Overview of 2011 study of renewable energy and energy efficiency portfolio standard (REPS), which concluded that offshore wind is one of North Carolina's most plentiful renewable resources, but also one of the most costly (39,000 MW technical potential; 14,000 MW practical potential; nearly $200/MWh levelized cost in 2011).
The report examines feasibility, siting constraints and development costs (for foundations and grid interconnection) of offshore North Carolina renewable energy facilities. Five regions offshore of North Carolina are considered: Hatteras Bay, Raleigh Bay, Onslow Bay, Long Bay, and Pamlico Sound.
The report examined the capacity for renewable energy in Virginia to provide 9,724 MW of electricity by 2035 (half the additional capacity needed under the 2010 Virginia Energy Plan to meet forecasted demand) and quantified the potential resulting economic benefits. Offshore wind contributed 10% of the overall total in Scenario 1, and 33% in Scenario 2. The economic gains from investments in all renewable energy sources ranged from $13 billion to $20.8 billion (Gross State Product), significantly higher than gains from coal and natural gas. The construction costs for renewables would be higher, operating costs would be comparable among all the different sources, but the higher investment required for renewables would create the most significant economic gains. Total job creation varied from 108,000 to 172,000.
The report summarizes how AWS Truepower developed wind power generation profiles and power forecasts within the PJM Interconnection region. A total of 3,486 sites totaling 69.70 GW of offshore wind capacity were identified among Atlantic states. Composite power curves were simulated for each site based on industry standard turbine specifications.
Overview of background of the Virginia Coastal Energy Research Consortium (VCREC); mid-Atlantic region's offshore wind potential; advantages of Hampton Roads area; and, offshore wind's economic development potential.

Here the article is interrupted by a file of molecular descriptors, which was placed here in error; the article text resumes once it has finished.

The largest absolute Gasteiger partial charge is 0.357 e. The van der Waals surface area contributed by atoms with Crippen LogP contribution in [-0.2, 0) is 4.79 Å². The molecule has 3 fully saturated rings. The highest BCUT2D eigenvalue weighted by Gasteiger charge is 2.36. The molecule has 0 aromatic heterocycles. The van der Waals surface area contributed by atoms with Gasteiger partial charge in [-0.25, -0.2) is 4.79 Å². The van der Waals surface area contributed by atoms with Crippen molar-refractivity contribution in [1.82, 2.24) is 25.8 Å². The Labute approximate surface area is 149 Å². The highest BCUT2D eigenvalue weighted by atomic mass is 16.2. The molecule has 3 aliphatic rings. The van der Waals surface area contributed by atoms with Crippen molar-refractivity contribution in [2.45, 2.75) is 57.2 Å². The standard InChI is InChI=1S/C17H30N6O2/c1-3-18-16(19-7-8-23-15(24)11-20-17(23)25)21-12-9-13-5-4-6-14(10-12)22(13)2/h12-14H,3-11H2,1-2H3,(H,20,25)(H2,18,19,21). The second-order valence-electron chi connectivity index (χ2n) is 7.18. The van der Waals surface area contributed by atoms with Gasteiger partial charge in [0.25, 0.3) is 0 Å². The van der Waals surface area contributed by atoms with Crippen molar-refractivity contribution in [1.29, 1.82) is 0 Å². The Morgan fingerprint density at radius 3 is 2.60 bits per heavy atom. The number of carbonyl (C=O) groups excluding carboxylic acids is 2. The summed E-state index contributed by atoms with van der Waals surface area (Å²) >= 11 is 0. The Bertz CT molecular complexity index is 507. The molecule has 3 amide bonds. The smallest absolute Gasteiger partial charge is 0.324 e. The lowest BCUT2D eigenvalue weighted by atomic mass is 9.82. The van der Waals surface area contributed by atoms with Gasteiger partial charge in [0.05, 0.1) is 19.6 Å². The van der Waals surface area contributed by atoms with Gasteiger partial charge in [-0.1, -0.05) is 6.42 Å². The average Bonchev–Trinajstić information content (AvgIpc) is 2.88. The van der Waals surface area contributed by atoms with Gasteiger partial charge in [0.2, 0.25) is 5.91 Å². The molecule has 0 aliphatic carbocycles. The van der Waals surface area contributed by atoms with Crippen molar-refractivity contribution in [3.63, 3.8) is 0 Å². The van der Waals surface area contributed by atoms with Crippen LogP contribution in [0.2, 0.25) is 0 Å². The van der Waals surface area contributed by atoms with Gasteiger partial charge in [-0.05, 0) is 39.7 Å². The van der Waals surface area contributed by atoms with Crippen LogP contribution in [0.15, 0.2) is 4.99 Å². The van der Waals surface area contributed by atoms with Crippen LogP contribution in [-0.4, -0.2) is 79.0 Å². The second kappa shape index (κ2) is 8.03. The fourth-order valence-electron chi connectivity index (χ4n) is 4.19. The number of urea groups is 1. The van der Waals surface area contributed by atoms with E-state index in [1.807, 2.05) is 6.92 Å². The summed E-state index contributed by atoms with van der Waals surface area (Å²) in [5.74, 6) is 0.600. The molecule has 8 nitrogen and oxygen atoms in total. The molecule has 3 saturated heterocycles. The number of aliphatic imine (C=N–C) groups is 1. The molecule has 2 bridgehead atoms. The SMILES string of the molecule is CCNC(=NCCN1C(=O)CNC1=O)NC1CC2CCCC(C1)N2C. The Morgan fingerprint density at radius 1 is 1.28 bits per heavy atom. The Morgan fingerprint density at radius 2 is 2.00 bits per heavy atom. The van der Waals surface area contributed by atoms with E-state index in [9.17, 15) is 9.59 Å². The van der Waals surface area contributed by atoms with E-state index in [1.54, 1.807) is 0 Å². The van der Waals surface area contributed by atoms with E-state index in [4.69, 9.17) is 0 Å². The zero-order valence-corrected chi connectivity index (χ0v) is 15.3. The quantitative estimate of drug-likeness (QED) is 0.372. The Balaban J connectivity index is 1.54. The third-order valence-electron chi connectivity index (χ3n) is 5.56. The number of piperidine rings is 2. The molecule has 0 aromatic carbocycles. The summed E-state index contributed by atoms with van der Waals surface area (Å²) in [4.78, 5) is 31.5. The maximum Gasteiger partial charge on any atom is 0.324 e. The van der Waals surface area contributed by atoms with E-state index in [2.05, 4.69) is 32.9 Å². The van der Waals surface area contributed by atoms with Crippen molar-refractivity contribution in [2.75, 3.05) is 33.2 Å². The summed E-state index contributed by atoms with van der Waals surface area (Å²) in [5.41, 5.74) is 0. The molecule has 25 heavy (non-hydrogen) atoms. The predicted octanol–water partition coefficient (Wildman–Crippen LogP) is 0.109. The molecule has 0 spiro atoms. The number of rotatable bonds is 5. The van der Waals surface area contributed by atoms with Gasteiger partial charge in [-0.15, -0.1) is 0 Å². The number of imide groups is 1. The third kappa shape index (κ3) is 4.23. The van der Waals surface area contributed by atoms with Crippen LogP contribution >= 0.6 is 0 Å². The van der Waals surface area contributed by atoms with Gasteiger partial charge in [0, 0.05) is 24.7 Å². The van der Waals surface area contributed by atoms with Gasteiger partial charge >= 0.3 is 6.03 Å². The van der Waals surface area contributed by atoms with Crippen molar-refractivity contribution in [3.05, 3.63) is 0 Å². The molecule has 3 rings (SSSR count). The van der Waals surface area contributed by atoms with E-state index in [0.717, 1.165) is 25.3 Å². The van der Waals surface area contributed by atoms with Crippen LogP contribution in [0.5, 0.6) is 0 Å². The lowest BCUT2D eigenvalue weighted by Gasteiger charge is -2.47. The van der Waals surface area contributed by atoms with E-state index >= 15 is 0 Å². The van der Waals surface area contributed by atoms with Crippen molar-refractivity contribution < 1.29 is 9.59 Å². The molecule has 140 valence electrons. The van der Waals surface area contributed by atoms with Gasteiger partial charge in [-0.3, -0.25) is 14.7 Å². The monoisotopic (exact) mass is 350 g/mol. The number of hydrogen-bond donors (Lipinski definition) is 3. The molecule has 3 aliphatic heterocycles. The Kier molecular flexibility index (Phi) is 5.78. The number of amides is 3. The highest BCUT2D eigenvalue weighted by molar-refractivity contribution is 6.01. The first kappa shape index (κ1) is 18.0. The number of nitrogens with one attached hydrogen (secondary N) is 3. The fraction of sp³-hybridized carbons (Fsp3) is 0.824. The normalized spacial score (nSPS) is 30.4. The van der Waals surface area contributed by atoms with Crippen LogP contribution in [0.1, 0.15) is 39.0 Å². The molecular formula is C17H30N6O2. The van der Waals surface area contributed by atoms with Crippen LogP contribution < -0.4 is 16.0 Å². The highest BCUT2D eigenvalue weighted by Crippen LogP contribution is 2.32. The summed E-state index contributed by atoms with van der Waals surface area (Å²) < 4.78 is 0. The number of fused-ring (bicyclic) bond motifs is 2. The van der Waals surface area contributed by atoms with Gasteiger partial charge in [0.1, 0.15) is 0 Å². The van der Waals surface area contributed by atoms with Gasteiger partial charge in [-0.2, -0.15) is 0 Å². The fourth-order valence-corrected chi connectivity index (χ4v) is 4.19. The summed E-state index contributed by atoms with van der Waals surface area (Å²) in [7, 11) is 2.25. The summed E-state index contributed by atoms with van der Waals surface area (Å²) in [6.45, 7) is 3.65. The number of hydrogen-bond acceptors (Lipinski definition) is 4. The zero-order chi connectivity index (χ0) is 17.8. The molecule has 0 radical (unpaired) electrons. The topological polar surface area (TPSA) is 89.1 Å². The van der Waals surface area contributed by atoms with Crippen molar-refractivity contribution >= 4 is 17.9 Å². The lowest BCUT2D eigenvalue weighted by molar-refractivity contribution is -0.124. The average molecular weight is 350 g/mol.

Overview of the environmental and economic drivers of offshore wind energy development, and Virginia's offshore wind potential and estimated project costs.
Overview of North Carolina offshore wind resource potential, technology status, and economic impacts.
The presentation offers an assessment of market opportunities for renewable energy in New Jersey. Offshore wind power was cited as a relatively high risk option with the greatest potential for in-state renewable energy development. The presentation recommends predevelopment grants to help with the permitting process and financial options other than direct subsidies (e.g. debt guarantees, subordinate debt). Offshore wind' s theoretical potential is estimated to be 24,500 MW by 2020, and its technical potential is 2,500 MW by 2020.
The report investigates the feasibility of utility-scale wind energy development in the waters offshore of New Jersey. The report found that offshore wind could produce approximately 3,000 MWh/yr for each installed MW of facility. Power densities of approximately 20 MW per square mile could be harvested while occupying less than 0.01% of the seabed within a project area. The study area encompasses 2,465 square nautical miles and extends up to 20 miles from shore. The cost of offshore wind energy modeled within the study area was found to be at the high end or above market price. Declining capital cost and other factors are expected to improve this situation over time. The existing transmission system along the coastline has sufficient capacity to accept significant amounts of new wind-based generation with the amount of this capacity dependent on the locations where wind projects are interconnected. Several major ports exist within or near the study area that are suitable to support the shipping, installation or O&M requirements of an offshore wind project, including the Port of New York and New Jersey, Atlantic City, and industrial ports accessible via the Delaware Bay and Delaware River in New Jersey, Delaware, and Pennsylvania.
The report assesses the potential penetration of offshore wind in the United States through the use of the Wind Deployment System (WindDS) model under different technology development, cost, and policy scenarios.